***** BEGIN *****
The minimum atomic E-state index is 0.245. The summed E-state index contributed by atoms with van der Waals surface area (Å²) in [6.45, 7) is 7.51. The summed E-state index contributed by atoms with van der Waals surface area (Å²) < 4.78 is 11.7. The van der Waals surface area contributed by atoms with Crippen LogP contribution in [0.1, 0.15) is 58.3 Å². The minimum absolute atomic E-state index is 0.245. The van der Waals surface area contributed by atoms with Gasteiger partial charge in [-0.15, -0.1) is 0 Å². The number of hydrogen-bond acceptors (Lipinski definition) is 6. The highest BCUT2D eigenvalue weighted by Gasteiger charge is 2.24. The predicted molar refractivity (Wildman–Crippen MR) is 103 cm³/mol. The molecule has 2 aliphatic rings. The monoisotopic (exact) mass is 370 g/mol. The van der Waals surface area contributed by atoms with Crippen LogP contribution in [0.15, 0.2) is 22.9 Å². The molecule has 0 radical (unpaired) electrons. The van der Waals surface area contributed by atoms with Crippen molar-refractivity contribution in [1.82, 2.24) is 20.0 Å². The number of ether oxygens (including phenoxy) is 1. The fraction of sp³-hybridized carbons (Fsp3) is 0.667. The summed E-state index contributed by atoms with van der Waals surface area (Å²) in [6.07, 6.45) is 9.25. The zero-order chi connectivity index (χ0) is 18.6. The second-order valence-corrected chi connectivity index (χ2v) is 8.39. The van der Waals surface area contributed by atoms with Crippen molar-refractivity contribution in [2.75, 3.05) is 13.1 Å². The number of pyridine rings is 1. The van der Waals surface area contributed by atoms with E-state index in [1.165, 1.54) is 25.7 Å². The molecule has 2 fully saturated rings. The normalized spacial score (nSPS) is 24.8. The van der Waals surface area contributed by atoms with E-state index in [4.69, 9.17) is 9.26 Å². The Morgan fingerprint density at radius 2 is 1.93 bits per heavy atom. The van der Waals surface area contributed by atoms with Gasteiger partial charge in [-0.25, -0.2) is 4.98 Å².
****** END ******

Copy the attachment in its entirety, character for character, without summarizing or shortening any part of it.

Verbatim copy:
The minimum atomic E-state index is 0.245. The summed E-state index contributed by atoms with van der Waals surface area (Å²) in [6.45, 7) is 7.51. The summed E-state index contributed by atoms with van der Waals surface area (Å²) < 4.78 is 11.7. The van der Waals surface area contributed by atoms with Crippen LogP contribution in [0.1, 0.15) is 58.3 Å². The minimum absolute atomic E-state index is 0.245. The van der Waals surface area contributed by atoms with Gasteiger partial charge in [-0.15, -0.1) is 0 Å². The number of hydrogen-bond acceptors (Lipinski definition) is 6. The highest BCUT2D eigenvalue weighted by Gasteiger charge is 2.24. The predicted molar refractivity (Wildman–Crippen MR) is 103 cm³/mol. The molecule has 2 aliphatic rings. The monoisotopic (exact) mass is 370 g/mol. The van der Waals surface area contributed by atoms with Crippen LogP contribution in [0.15, 0.2) is 22.9 Å². The molecule has 0 radical (unpaired) electrons. The van der Waals surface area contributed by atoms with Crippen molar-refractivity contribution in [1.82, 2.24) is 20.0 Å². The number of ether oxygens (including phenoxy) is 1. The fraction of sp³-hybridized carbons (Fsp3) is 0.667. The summed E-state index contributed by atoms with van der Waals surface area (Å²) in [6.07, 6.45) is 9.25. The zero-order chi connectivity index (χ0) is 18.6. The second-order valence-corrected chi connectivity index (χ2v) is 8.39. The van der Waals surface area contributed by atoms with Crippen molar-refractivity contribution in [2.75, 3.05) is 13.1 Å². The number of pyridine rings is 1. The van der Waals surface area contributed by atoms with E-state index in [1.165, 1.54) is 25.7 Å². The molecule has 2 fully saturated rings. The normalized spacial score (nSPS) is 24.8. The van der Waals surface area contributed by atoms with E-state index in [4.69, 9.17) is 9.26 Å². The Morgan fingerprint density at radius 2 is 1.93 bits per heavy atom. The van der Waals surface area contributed by atoms with Gasteiger partial charge in [-0.25, -0.2) is 4.98 Å².